Climate Confessions — the religion in sustainability
Climate Confessions is a monthly blog series in which Timothy Stacey reveals the “religious repertoires” associated with sustainability in various sectors. From the myths of great floods that dominate in Dutch politics to the rituals of reconnecting with other humans and the other-than-human found among activists, each month, Tim invites you into the repertoires that lurk beneath the surface, shaping sustainability in an otherwise secular world.
Tim is a researcher and lecturer at the Urban Futures Studio. As well as undertaking research into the repertoires found in various settings, he collaborates with policymakers, designers, and activists to develop new repertoires that advance social, economic, and ecological justice. For more formal reflections, see Tim’s peer-reviewed research: www.uu.nl/staff/TJStacey/Publications. To discuss how repertoires might transform your practice, get in touch email@example.com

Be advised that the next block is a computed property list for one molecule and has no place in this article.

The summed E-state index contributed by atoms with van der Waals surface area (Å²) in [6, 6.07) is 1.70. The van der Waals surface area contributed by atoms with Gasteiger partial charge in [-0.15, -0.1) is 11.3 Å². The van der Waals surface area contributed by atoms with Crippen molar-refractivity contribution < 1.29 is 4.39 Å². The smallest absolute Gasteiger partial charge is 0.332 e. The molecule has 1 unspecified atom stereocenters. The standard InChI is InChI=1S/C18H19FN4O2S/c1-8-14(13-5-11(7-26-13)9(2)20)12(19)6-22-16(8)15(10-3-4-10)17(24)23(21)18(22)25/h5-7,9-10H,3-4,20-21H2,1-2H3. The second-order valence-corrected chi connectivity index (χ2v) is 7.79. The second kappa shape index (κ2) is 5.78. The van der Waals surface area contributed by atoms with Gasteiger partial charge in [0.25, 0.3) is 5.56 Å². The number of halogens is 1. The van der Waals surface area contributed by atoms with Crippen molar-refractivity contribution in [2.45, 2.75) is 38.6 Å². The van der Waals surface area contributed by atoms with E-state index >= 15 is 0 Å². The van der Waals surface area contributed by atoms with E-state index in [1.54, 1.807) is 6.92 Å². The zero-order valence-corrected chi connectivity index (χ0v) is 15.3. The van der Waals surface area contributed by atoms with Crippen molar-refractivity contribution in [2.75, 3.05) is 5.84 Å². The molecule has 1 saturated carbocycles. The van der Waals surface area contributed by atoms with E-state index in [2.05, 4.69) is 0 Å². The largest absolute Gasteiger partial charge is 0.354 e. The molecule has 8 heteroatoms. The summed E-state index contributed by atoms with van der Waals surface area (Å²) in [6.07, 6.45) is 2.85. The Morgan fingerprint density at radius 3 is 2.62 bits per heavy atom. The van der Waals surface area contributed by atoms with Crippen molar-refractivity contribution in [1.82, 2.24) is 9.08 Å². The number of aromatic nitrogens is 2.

Myths of a sustainable future
In contemporary conversation, “myth” is most commonly used to mean “misconception”. The usage stems from colonial times, when anthropologists differentiated between primitive religions, replete with myths, and the scientific worldview. Today, it remains a way of castigating those we disagree with. But in creating this dichotomy, the children of the Enlightenment have been doing themselves a disservice.
Why religion matters for climate change, whatever you believe
When you hear the words religion and climate change, many of you will instantly think of evangelical climate deniers and conspiracy theorists. Very few though, will think of the laboratories and boardrooms in which scientists and policymakers debate over the facts, and what these imply for social and economic life.